• Faith Has Its Reasons Article by R.C. Sproul

    FROM TABLETALK | November 2013

    Christians from every theological tradition have for centuries confessed their faith by reciting the Apostles’ Creed. Elsewhere I have taught on the actual content of this creed, but if there is one aspect of this confession that we often fail to reflect on, it is the creed’s opening words: I believe. Here I want to consider faith in relation to what are often seen as its opposites—reason and sense perception. Epistemology is the division of philosophy that seeks to answer one question: How do we know what we know, or how do we know what is true? Reason, sense … View Resource

  • Anselm Article by R.C. Sproul

    FROM TABLETALK | May 2011

    Anselm held the position of archbishop of Canterbury from 1093 to 1109. A Benedictine monk, philosopher, and theologian, he stands as one of the most significant thinkers in the history of the Western church. His influence is not due to the sheer volume of his writings but to his ability to expound profound subjects biblically and thoughtfully in just a few words. In general, the assumption exists that to make a significant contribution to the body of literature that shapes scholarly thought requires the production of massive tomes. Anselm’s impact completely overthrows this notion. His thought has had far-reaching consequences … View Resource

  • Not According to Man Article by Terry Johnson

    FROM TABLETALK | January 2009

    My high school-aged children attend a secular prep school. The process of deciding to educate them there was long and difficult. They spent their lower and middle school years in Christian schools and home school. But in the end, all factors considered, the prep school seemed to us the best choice. Among the many challenges that have come our way as a result have been regular contact with people of other religious persuasions, Christian and non-Christian. Evangelicals are few and far between. For the most part our children have stood tall, rising above the moral and spiritual milieu that pervades the … View Resource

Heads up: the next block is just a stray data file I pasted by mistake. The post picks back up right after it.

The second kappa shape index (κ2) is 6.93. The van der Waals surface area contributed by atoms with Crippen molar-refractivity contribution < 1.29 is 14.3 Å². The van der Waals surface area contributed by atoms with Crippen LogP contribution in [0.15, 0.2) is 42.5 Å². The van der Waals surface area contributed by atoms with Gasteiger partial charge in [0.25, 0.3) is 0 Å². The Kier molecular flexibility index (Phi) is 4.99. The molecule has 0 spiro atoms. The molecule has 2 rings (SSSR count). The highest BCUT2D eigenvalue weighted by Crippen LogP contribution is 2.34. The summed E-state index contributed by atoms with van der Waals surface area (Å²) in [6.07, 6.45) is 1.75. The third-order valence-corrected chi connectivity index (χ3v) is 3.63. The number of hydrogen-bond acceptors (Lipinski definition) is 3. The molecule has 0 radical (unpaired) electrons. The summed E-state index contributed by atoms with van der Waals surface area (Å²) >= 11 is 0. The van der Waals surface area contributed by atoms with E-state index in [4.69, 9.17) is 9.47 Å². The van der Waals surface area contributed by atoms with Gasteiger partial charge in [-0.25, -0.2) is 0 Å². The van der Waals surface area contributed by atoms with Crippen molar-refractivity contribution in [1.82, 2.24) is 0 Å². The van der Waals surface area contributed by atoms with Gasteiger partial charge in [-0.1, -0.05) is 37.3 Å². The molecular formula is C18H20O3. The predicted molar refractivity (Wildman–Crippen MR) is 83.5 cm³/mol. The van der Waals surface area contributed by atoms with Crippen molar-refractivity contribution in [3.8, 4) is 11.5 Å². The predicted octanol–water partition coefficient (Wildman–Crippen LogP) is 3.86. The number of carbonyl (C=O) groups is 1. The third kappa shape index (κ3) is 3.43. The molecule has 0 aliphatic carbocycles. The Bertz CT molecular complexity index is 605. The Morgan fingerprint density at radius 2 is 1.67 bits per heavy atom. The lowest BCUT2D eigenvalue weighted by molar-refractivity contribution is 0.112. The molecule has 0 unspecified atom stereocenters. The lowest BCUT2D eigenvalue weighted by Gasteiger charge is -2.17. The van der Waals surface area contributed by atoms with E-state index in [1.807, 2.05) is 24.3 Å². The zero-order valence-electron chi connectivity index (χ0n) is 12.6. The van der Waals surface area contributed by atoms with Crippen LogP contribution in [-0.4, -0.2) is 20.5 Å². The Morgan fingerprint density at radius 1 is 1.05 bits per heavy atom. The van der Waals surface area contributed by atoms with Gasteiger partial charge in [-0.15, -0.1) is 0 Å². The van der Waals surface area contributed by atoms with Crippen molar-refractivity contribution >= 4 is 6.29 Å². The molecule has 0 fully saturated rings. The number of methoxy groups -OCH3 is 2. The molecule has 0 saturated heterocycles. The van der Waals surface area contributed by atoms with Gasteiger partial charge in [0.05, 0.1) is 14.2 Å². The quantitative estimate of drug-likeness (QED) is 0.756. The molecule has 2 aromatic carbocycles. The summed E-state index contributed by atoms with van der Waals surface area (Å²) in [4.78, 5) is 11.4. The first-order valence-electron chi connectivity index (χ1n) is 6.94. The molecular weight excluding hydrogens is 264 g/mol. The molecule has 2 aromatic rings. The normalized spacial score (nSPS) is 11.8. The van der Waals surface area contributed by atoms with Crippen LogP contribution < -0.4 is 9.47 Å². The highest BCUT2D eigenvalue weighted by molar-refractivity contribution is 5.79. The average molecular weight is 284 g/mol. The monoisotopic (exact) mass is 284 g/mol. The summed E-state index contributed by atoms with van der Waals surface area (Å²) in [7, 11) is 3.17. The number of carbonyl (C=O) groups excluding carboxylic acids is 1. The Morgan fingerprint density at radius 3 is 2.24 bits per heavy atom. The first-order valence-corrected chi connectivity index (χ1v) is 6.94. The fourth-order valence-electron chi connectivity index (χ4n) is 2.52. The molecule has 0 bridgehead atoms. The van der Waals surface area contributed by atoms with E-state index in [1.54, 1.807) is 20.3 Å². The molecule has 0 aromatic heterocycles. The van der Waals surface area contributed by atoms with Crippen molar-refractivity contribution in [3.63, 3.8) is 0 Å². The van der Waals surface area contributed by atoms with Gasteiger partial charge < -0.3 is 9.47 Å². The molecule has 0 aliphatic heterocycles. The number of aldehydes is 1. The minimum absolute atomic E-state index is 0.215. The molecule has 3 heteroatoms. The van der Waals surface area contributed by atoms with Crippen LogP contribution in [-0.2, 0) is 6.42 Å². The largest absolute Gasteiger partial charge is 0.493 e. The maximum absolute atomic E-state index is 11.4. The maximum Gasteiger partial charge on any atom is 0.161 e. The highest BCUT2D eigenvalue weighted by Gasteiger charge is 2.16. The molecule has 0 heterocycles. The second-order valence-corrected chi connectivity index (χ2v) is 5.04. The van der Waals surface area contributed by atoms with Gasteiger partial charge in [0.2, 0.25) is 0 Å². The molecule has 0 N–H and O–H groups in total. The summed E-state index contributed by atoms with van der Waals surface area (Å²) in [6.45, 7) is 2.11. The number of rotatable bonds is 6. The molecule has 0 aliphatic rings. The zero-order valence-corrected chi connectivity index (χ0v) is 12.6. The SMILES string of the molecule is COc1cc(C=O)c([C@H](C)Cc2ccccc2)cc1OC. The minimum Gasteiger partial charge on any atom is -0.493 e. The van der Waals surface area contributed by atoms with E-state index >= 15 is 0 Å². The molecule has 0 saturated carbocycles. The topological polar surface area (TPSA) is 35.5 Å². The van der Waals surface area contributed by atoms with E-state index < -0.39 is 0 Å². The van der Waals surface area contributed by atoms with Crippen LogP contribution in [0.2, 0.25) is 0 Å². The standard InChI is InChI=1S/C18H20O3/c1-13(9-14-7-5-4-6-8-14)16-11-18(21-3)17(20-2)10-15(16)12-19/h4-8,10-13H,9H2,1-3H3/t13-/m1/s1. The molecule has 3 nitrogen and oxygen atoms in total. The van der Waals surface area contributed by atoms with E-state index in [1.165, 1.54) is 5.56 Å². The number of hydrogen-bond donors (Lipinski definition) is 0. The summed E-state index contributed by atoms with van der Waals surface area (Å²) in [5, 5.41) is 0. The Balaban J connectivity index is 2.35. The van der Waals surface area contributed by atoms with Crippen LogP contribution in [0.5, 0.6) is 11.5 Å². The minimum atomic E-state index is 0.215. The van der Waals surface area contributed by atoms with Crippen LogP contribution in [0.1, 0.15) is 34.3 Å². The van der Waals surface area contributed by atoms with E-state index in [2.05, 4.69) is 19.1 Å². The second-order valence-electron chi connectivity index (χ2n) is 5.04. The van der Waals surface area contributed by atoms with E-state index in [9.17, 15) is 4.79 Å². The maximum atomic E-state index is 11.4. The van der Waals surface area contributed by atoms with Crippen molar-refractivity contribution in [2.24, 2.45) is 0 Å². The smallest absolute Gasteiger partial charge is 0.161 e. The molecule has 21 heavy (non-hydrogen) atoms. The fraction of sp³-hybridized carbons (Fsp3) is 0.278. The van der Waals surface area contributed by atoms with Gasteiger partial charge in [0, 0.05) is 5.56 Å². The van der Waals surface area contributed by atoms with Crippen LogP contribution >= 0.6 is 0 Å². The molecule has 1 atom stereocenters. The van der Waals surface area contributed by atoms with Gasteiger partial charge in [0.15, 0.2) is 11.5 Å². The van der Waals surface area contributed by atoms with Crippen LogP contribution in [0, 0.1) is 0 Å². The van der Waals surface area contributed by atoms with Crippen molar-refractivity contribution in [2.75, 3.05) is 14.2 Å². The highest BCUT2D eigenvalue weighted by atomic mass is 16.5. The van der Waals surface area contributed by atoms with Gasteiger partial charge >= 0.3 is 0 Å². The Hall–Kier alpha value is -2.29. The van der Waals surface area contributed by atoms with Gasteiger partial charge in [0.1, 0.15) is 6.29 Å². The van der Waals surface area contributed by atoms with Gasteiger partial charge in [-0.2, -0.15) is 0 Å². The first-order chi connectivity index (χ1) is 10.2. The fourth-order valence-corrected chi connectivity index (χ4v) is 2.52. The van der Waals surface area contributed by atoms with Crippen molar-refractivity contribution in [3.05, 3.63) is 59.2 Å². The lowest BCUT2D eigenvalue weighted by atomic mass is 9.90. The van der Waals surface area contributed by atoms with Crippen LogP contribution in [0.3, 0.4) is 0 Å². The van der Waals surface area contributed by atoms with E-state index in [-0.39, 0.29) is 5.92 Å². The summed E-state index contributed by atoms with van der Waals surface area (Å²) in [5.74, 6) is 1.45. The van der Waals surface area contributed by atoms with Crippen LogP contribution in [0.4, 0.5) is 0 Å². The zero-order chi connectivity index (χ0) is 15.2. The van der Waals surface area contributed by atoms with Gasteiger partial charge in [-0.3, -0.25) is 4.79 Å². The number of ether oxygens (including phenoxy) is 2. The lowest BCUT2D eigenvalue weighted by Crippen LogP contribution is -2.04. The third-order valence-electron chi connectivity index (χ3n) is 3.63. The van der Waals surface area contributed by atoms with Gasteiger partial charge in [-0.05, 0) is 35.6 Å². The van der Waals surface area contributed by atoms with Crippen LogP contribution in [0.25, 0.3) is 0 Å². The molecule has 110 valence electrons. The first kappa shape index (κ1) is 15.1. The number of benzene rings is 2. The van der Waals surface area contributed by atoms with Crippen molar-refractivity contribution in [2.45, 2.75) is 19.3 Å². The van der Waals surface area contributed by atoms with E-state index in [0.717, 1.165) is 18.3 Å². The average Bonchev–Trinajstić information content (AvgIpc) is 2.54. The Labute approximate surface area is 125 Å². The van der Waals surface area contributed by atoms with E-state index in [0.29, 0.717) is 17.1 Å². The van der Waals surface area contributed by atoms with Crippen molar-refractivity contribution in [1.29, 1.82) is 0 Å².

• Twilight of the Idols Article by R.C. Sproul

    FROM TABLETALK | June 2008

    The nineteenth-century philosopher Friedrich Nietzsche is famous for his declaration that “God is dead.” That brief dictum does not give the whole story. According to Nietzsche, the cause of the Deity’s demise was compassion. He said, “God is dead; He died of pity.” But before the God who was the God of Judeo-Christianity perished, Nietzsche said that there were a multitude of deities who existed, such as those who resided on Mount Olympus. That is, at one time there was a plurality of gods. All of the rest of the gods perished when one day the Jewish God … View Resource

  • Where Is Your Treasure? Article by John Petersen

    FROM TABLETALK | March 2008

    As I was flipping through the television channels recently, I was overwhelmed to see how secularism is influencing our culture today, particularly through advertising. In the teaching series Christian Worldview, Dr. Sproul describes secularism as that which looks at reality and every human activity and understands it “in light of and judged by the value or norm of the present time.” To be secular means to be worldly, earthly, and temporal. I have discovered a recurring theme behind secularism: Your quality of life now is what matters most because you may not be here tomorrow. This obviously conflicts with … View Resource

  • Boethius: The Philosopher Theologian Article by Carl R. Trueman

    FROM TABLETALK | August 2006

    One of the least known but most significant Christian thinkers of antiquity was a sixth-century layman called Anicius Manlius Torquatus Severinus Boethius, or simply Boethius for short. The son of an old senatorial family, he lived between 480 and 524, being consul (a largely ceremonial political position) in 510, and then Master of the Offices at the Ostrogothic court in Ravenna in 522. It was while serving in this latter capacity that Boethius was accused of treason, imprisoned, tried, and executed. It remains unclear to this day whether he was actually guilty of treason or, as seems more likely, was … View Resource